May 1, 2006
By Deborah Cassell
They say few things are as American as apple pie, and I agree. As a kid, one of my favorite treats was a warm slice of my mother’s homemade crumb-top apple pie in a bowl of milk. (Yes, milk. There’s no accounting for childhood tastes.) As an adult, one of my best-loved desserts is a warm slice of apple pie a la mode (a mature version of its milky predecessor).
With these visions in mind, I signed on to be a judge at the American Pie Council’s Crisco-sponsored National Pie Championships, held in Orlando in April.
Eating pie (apple pie, no less) all weekend seemed like a good idea at the time. I was the envy of my co-workers, whose eyes turned to saucers when I told them about my upcoming trip. “Tough gig,” one friend sarcastically noted.
But none were as envious as my father, whose passion for pie is unrivaled by friends, family and acquaintances. Unfortunately, my mother — whose job it is to meet my dad’s many gastronomic demands — hates making pie almost as much as he loves eating it. So when I asked my mom, an otherwise confident cook, to teach me how to make a pie from scratch, she prefaced the lesson with this disclaimer: “I’m no pie baker.”
Neither am I, Mom. But that didn’t stop me from evaluating the handiwork of the many competitors in this year’s pie championships. Flavor categories ranged from berry to cream to peach to silk to citrus to peanut butter to pumpkin to nut to even single-serve, handheld and Splenda-sweetened pies. Judges hailed from all over the country and included industry experts, local chefs and culinary academy instructors, as well as ordinary consumers in search of the perfect slice. Among them was a man who drove down to Florida from Ohio just to cast his votes. Talk about dedication.
More than 400 pies from commercial bakers — such as award winners Mrs. Smith’s, Harlan Bakeries, Bonert’s, Baker’s Square, Sublime, Pure Joy, Kenny’s and Wick’s — competed on Friday. Amateurs — such as Evette Rahman of Orlando, winner in her category for the best apple pie this judge has ever tasted — faced off on Saturday. Junior chefs and professional Orlando-area chefs duked it out, as well. Entrants prepared their pies in ovens at the Sheraton Safari (our host hotel), the Orlando Culinary Academy, Celebration High School and even a local Winn-Dixie.
The Food Network, Today show weatherman Willard Scott and even the Pillsbury Doughboy attended the event.
But the pie-ce de resistance was a weekend-long festival celebrating pie, held in the aptly named town of Celebration, Fla. There, approximately 30,000 slices were served at the Never-Ending Pie Buffet (just $8 for all you can eat).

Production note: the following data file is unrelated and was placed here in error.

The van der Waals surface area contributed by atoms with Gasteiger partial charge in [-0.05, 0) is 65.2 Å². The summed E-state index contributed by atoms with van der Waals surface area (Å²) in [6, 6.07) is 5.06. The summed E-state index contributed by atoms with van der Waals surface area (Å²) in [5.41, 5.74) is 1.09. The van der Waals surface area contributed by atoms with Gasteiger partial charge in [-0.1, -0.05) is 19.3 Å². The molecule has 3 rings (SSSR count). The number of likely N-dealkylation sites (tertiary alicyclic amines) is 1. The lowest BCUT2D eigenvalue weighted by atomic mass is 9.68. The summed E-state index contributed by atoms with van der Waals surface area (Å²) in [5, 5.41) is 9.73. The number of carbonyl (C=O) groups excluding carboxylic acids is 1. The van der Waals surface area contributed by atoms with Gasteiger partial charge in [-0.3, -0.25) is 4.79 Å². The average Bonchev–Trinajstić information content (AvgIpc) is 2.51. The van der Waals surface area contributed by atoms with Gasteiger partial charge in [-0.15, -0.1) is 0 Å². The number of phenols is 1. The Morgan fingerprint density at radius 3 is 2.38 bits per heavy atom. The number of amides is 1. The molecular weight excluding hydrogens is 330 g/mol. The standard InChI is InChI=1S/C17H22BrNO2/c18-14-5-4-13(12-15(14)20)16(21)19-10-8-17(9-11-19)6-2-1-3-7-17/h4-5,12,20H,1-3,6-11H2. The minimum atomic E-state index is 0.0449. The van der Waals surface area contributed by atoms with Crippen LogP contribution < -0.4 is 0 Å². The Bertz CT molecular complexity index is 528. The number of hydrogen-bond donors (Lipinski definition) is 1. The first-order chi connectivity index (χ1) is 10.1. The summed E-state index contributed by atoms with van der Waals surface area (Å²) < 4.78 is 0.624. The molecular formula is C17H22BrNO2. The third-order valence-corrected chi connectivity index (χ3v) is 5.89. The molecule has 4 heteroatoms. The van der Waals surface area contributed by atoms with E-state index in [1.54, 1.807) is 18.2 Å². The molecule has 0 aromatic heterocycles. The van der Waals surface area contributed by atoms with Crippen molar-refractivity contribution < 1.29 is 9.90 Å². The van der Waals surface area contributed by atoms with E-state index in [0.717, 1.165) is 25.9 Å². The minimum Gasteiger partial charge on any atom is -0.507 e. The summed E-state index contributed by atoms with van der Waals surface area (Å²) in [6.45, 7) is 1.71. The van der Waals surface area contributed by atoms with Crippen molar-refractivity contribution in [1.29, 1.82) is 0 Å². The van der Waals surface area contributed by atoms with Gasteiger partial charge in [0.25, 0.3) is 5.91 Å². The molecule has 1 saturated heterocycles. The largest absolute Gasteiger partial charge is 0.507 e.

In my father’s absence, I felt it my responsibility to perform the pie-judging duties to my utmost ability. And although my love of pie does not run as deep as Dad’s, I came away from the National Pie Championships with a keen sense of what makes good (and bad) pie … and a desire never to eat apple pie again.
Don’t get me wrong. I’ve got nothing against the American Pie Council, the National Pie Championships, the Great American Pie Festival or even the all-American apple pie itself, but I learned a valuable lesson from tasting more than 40 entries over the course of just two days: There is such a thing as too much pie.
I’m sure my dad would disagree. SF&WB
Editor’s Note: For more information on the National Pie Championships — and a list of this year’s winners — visit www.piecouncil.org, or e-mail email@example.com.
Contrary to the “book by its cover” rule, you can judge a pie by its crust. Before having us rate entries in the 2006 National Pie Championships, the American Pie Council gave out an evaluation primer. Here is a brief summary, in my own words, of how to score a pie, from top to bottom.
1. Appearance, Pre-slice: Is it enticing? Decorative? Appetizing? In short, is it pretty?
2. Appearance, Post-slice: Is it runny? Gelatinous? Worse yet, is it gray? (Yes, gray. I saw it with my own eyes.)
3. Crust: Is it soggy, overcooked or even raw? Or is it flaky and tasty?
4. Flavor: Does it have a nice aroma? Is it too sweet or tart? Does it contain too much cinnamon, nutmeg or allspice?
5. Mouthfeel: Is it chalky, mushy, dry or sticky?
6. Aftertaste: Pleasant or unpleasant?
7. Overall Impression: Was it memorable? Did it impress you? Would you buy the pie?